One more thing about Ferguson’s book. In the section about cities, it discusses the ideas of Geoffrey West, a physicist and member of the Santa Fe Institute team. West proclaims to have a mathematical proof of sorts for the idea of over-success.
“One of the bad things about open-ended growth, growing faster than exponentially, is that open-ended growth eventually leads to collapse. It leads to collapse mathematically because of something called finite times singularity. You hit something that’s called a singularity, which is a technical term, and it turns out as you approach this singularity, the system, if it reaches it, will collapse.” (as quoted in Ferguson).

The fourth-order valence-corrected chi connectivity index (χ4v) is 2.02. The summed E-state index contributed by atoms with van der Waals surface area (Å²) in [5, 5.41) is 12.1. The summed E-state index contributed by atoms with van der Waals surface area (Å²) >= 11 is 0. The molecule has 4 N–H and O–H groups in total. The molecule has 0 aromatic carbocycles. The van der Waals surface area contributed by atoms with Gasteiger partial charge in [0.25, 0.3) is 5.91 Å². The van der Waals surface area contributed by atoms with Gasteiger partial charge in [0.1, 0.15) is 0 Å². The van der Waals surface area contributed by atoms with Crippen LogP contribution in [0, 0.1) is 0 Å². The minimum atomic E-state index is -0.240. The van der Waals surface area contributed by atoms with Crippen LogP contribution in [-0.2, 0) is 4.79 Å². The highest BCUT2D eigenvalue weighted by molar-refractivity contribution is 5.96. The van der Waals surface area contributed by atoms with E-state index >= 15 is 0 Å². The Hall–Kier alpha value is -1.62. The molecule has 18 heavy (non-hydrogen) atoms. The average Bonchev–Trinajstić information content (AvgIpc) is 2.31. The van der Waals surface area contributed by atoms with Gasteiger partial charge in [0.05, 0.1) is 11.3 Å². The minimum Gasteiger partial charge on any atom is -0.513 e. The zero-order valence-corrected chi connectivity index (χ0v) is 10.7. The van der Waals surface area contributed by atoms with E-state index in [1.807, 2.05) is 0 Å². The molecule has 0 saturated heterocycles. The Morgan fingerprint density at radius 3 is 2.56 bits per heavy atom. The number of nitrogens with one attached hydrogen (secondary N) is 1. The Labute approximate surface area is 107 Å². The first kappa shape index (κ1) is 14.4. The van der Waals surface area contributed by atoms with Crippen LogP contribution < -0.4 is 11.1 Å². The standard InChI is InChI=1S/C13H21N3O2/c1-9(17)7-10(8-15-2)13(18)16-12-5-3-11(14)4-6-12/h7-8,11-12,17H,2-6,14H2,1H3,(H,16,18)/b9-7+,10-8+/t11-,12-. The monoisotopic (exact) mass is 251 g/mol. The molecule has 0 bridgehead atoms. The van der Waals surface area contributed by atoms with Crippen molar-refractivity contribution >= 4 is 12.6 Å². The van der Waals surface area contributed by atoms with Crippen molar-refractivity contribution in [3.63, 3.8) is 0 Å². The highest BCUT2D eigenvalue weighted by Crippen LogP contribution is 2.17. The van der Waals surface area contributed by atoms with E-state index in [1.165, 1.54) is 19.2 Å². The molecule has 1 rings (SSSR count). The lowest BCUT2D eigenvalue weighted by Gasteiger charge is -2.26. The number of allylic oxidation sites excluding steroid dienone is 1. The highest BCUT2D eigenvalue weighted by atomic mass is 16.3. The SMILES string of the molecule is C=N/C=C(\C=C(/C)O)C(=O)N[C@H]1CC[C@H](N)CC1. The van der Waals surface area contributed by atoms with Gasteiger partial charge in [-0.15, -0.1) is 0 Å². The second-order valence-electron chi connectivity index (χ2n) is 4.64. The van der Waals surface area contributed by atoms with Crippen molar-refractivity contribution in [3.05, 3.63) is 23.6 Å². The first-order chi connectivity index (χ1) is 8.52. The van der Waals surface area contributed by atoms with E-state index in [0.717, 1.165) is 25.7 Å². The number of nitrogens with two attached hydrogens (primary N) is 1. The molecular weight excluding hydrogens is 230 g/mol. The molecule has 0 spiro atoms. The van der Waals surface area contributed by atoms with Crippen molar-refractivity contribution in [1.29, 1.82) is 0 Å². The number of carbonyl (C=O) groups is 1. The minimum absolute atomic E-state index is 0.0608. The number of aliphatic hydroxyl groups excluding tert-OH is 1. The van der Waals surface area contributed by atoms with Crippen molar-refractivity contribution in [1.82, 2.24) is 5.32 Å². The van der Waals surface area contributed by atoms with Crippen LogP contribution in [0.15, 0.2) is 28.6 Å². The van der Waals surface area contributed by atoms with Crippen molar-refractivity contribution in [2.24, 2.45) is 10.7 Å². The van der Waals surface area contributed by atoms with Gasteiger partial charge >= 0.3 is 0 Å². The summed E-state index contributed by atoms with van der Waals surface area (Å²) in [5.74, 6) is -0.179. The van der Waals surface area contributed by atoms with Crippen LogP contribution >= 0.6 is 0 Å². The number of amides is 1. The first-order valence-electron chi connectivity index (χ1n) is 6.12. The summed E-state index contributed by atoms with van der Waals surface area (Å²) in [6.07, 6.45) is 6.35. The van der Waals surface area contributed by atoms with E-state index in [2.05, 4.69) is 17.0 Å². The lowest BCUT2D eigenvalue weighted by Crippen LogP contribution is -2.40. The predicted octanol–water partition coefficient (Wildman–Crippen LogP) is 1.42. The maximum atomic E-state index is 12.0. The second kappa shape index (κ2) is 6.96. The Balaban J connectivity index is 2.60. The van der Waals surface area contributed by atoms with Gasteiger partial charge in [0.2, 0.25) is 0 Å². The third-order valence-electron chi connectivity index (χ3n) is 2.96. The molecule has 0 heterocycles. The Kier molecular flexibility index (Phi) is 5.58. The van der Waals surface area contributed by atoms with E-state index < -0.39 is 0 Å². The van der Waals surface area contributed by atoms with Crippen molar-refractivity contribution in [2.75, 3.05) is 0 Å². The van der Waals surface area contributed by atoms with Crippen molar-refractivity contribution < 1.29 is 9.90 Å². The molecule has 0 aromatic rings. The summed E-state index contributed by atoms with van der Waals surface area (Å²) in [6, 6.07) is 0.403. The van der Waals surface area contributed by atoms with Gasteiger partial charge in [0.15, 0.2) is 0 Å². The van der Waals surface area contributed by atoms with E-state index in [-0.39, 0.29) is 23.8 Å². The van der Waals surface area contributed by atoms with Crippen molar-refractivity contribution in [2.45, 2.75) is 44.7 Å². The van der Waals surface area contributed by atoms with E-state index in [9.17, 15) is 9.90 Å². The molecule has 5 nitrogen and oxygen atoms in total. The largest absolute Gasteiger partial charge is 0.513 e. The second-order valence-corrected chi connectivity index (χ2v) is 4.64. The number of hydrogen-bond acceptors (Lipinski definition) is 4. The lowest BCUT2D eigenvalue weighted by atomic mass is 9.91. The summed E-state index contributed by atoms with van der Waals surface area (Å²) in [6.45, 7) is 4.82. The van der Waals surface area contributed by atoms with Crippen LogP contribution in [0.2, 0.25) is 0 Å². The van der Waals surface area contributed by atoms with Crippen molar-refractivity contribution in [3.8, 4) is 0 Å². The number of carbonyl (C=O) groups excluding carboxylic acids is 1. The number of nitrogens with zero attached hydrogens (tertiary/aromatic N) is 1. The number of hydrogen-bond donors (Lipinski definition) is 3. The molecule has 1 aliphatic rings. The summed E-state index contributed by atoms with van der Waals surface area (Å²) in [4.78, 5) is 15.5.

What is this singularity? I am conceiving of it as sort of an asymptote, a mathematical line or curve at which a value is impossible. Growth is possible until it reaches the area code of the asymptote, but as it gets closer, the growth curve takes a sudden dive. Is it a natural constraint built into the system? Can technological or institutional innovation shift the asymptote outward to make more growth possible? This is something I need to look into.